Widely exhibited and considered one of Cassell’s most important works, Makonde depicts a leaning draped female figure, created with forms, curves and design that stem back to the influences and work of the great sculptural and artistic masters such as Auguste Rodin, Constantin Brâncusi, Barbara Hepworth and Georgia O’Keeffe. Rodin’s Monument to Balzac has been suggested as a direct influence by many. Originally created and intended for the Hepworth Gallery in Wakefield, the leaning draped figure takes inspiration from the Makonde people of south-east Africa, but Cassell brings her own cultural and personal interpretation to her sculpture. The delight of the statue Makonde is in its joyful and palpable uplift. The angle of the bronze starts somewhat precariously moving at a diagonal angle, but then straightens as the uppermost point reaches to the sky, solid and firm.

The facets and shapes of the sculpture, whether they are geometric, angular or rounded, fit together as a whole and just like a people, sitting on the shoulders of their ancestors, they come together as a multi-faceted totality.

The Makonde people are an ethnic group in southeast Tanzania, northern Mozambique and Kenya known for their wood carvings of household objects, figures and masks for ritual use; primarily made of blackwood. The Makonde successfully resisted predation by African, Arab and European slavers and did not fall under colonial power until the 1920s. After the 1930s, Makonde art became an important part of the contemporary art of Africa. The sale of Makonde carvings supported the revolutionary movement to drive the Portuguese out of Mozambique. The traditional religion of the Makonde is an animistic form of ancestor worship and their carvings reflect their expressions of mythology and spirit-forms with animals often signify the spirit realm. They are famous for their carvings of family trees that depict older generations at the base who support later generations – the family stands on each other shoulders, being uplifted and reaching upwards.

Makonde has been exhibited at:

Het Depot Art Museum, Wageningen, Netherlands; Bradford Museums and Art Galleries; Manchester City Art Gallery, Glyndebourne Opera House, Lewes; One Canada Square, Canary Wharf, London; Sculpture in the garden at the Harold Martin Botanical Garden, Leicester.

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About the Artist

Cassell was born in Pakistan, brought up in Lancashire and now lives in Shropshire. She obtained an art-based degree in 1997 and an MA in 2002 and became self-employed in 2004. Growing up, Cassell always loved maths and problem solving and this is evident in her work as she maps flat, geometrical designs onto curvilinear surfaces giving it shape and mass. Cassell’s work utilises definite lines and dramatic angles to manifest the universal language of number and create a dynamic sense of movement. To achieve these effects she uses thick, heavy surfaces or solid forms to carve to the desired depth. Cassell concentrates on simple forms as the basis of her work which maximises the impact of the complex surface patterns in combination with heavily contrasting contours, and she creates depth through both carving and the effect of light and shadow.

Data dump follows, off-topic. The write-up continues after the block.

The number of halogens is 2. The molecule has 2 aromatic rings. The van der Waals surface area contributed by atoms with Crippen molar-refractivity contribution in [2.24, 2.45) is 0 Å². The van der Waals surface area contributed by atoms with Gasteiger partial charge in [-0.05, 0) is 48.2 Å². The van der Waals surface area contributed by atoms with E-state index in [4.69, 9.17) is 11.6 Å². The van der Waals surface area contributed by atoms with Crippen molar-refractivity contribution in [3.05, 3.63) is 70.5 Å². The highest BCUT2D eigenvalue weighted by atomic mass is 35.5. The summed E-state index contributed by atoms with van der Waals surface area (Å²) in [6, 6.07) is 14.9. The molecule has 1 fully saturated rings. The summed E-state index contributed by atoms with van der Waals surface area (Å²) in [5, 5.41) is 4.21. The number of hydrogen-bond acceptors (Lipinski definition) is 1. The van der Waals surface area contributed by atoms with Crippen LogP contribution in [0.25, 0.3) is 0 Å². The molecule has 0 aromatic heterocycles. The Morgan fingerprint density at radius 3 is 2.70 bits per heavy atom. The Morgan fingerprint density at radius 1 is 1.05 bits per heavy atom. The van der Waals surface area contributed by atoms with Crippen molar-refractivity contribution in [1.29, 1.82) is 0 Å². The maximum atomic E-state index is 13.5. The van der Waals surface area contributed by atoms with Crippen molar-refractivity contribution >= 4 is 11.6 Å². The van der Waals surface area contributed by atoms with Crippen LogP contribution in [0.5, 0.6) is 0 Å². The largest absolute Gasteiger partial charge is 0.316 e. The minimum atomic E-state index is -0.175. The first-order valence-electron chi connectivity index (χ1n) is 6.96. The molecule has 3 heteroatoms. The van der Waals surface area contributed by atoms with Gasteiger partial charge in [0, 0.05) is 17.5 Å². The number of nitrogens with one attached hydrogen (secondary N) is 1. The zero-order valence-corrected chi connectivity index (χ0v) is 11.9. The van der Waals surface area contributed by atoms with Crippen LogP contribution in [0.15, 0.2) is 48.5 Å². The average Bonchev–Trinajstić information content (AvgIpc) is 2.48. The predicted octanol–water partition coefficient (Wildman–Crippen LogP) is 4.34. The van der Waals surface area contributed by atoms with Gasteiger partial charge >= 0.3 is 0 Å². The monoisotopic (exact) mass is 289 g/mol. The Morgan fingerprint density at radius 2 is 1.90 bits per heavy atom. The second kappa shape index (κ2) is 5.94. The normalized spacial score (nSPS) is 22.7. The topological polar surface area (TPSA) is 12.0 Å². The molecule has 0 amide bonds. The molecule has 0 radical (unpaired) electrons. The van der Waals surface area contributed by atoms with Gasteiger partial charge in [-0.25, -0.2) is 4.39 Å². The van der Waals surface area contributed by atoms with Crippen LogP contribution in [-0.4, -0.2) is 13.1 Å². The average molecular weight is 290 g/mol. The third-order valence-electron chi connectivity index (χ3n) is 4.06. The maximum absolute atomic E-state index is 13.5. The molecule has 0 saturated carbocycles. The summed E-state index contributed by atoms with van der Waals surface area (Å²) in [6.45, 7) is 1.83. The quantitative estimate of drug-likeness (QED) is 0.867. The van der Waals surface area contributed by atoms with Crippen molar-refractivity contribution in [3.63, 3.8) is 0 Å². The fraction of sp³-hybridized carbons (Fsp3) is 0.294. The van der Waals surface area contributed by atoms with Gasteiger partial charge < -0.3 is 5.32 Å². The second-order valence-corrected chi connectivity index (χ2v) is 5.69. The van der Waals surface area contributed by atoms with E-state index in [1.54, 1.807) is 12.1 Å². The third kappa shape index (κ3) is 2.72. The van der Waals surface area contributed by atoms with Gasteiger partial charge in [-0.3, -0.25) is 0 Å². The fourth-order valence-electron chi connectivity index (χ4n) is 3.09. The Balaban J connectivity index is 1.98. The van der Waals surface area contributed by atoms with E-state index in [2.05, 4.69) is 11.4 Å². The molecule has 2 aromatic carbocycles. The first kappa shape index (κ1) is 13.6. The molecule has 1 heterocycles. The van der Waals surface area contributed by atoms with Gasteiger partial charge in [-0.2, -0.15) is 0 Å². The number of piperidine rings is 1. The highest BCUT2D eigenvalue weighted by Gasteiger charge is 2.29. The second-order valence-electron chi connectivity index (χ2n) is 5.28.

Cassell’s multi-cultural background directs her work which displays her love of recurrent patterns and strong geometric elements inspired by the repetitive motifs found in Islamic architecture and North African surface design. Her work has distinctive and vibrant links with nature – from the strong pattern of the petals of a sunflower or lotus and the fractiles of a snowflake. Growing up in Manchester, Cassell was fascinated by the architecture of the city, with the hand-carved facets on buildings which collect rainwater and shadows. Other elements influence Cassell’s work: she spent four pivotal months in Italy which introduced stone into her work and she spent time in Japan working in clay which gave her a new element of control and an appreciation for distorted forms which loosened her understanding of design.

Cassell learnt to carve with both hands and she finds that this physical approach helps her connect with her work and create perfect geometry as she creates the compelling drama and playful dynamism that characterises her work. While she designs her pieces she connects to her subconscious and then enters a kind of therapeutic, dream-state while she carves.

‘These all-embracing obsessions of bringing into being the poetry of faceted forms are her creations. They are buried in layers of forgotten history, like subcutaneous memories waiting to be plumbed; like the ocean deep they float in darkness waiting to be revealed by the light. Halima carves out parts of her history, an exorcism of thought forms, a compulsion to make manifest the intangible, transmuting it into something hard and permanent. Like life, everything begins with the energy of a thought.’ (David Coggins)

Cassell’s works are held in many public collections in the UK including the Victoria and Albert Museum and the Birmingham Museum and Art Gallery.

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